Today is Charles Darwin's 204th birthday. Coincidently, Darwin was born the same day, same year, as Lincoln. Check this out: "The sight of a feather in a peacock's tail, whenever I gaze at it, makes me sick" he wrote.
If Darwin were alive today, he would probably say Fox News makes him sick, but that's another story. What was going on with Darwin was this: His work-in-progress theory of natural selection was based on the idea of adaptive advantage, such as strong wings to chase down prey and avoid predators. With enhanced survival came enhanced mating opportunities, which raised the odds of a particular trait (such as strong wings) being passed on from generation to generation.
But how did peacocks fit into this? Their showy tails were clearly a burden that worked against their survival. Natural selection should have favored the birds with the smaller tails. Then Darwin had his Aha! moment. The tails proved an advantage in procuring a mate, he reasoned. What happened to the poor bird after that was irrelevant. As Richard Dawkins, author of "The Selfish Gene," put it: "The chicken is only an egg's way of making another egg."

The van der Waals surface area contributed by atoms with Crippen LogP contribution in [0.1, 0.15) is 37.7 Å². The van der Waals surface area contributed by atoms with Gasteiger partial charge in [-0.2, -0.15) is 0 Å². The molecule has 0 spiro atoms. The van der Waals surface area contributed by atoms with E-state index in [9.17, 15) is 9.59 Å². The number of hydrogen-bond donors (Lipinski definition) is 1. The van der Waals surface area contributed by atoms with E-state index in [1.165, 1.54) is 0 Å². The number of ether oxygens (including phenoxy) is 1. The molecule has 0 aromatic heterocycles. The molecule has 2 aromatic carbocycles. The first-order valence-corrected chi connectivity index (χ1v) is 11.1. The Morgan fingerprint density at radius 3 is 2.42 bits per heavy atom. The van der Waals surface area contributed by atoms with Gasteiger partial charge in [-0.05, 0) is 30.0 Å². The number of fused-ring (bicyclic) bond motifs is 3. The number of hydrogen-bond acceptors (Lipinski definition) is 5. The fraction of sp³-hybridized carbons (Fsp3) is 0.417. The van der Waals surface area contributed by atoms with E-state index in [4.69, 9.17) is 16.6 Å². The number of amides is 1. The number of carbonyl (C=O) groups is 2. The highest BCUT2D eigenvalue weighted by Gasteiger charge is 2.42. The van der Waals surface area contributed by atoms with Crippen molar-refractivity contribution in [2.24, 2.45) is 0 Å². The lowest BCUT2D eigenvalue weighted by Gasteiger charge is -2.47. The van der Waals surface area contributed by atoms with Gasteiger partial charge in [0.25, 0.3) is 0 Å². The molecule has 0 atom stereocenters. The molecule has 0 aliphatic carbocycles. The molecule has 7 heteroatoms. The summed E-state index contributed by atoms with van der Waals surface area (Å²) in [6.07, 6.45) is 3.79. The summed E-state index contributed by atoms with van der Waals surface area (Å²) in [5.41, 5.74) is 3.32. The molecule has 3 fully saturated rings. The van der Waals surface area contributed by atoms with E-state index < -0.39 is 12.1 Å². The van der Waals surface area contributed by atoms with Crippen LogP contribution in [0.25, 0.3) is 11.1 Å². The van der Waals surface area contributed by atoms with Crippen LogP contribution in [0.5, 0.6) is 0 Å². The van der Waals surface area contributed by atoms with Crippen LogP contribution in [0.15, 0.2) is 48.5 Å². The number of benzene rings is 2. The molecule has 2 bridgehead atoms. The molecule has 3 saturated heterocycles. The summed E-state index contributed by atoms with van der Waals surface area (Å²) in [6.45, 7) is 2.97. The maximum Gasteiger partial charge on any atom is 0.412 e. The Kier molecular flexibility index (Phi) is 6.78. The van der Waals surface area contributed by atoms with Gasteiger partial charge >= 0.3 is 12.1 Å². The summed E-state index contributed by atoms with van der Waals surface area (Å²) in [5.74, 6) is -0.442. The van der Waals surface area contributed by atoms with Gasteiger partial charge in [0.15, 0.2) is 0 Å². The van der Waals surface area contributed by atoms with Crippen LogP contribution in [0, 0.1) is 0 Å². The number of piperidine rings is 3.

This brings us to the critical issue of trade-offs, the stock-in-trade of evolutionary biology. Without the ability to cough, for instance, we would all die of pneumonia. Understanding trade-offs is the key to understanding why depression, mania, anxiety, and other supposedly disadvantageous traits get passed on from generation to generation.
At the 2005 American Psychiatric Association annual meeting, I heard Randolph Nesse of the University of Michigan lecture precisely on this topic. Dr Nesse asked us to imagine a distant ancestor of ours at an ancient watering hole. The poor guy hears a sound behind him. A lion? A monkey? Even if it's just a mouse, panicking first and thinking later is not such a half-bad idea.
Dr Nesse compared the brain's limbic system to a smoke detector that is programmed to deliver 1000 false alarms for every genuine alert. The false alarms are the price of survival. Better to be too anxious than dead. There is a major catch, though. As Dr Nesse put it: "Human biology is designed for stone age conditions."
In other words, a cave man dose of anxiety may not be well-suited to our modern environment. A little bit of too much anxiety - fine. Too much of too much anxiety - not so fine.
As for the adaptive advantages of depression and mania, I urge you to do your own thought experiments. You may be surprised by what you come up with. Please share your insights by posting a comment.
In the meantime, Happy Birthday, Charles. Two centuries on, you are an inspiration.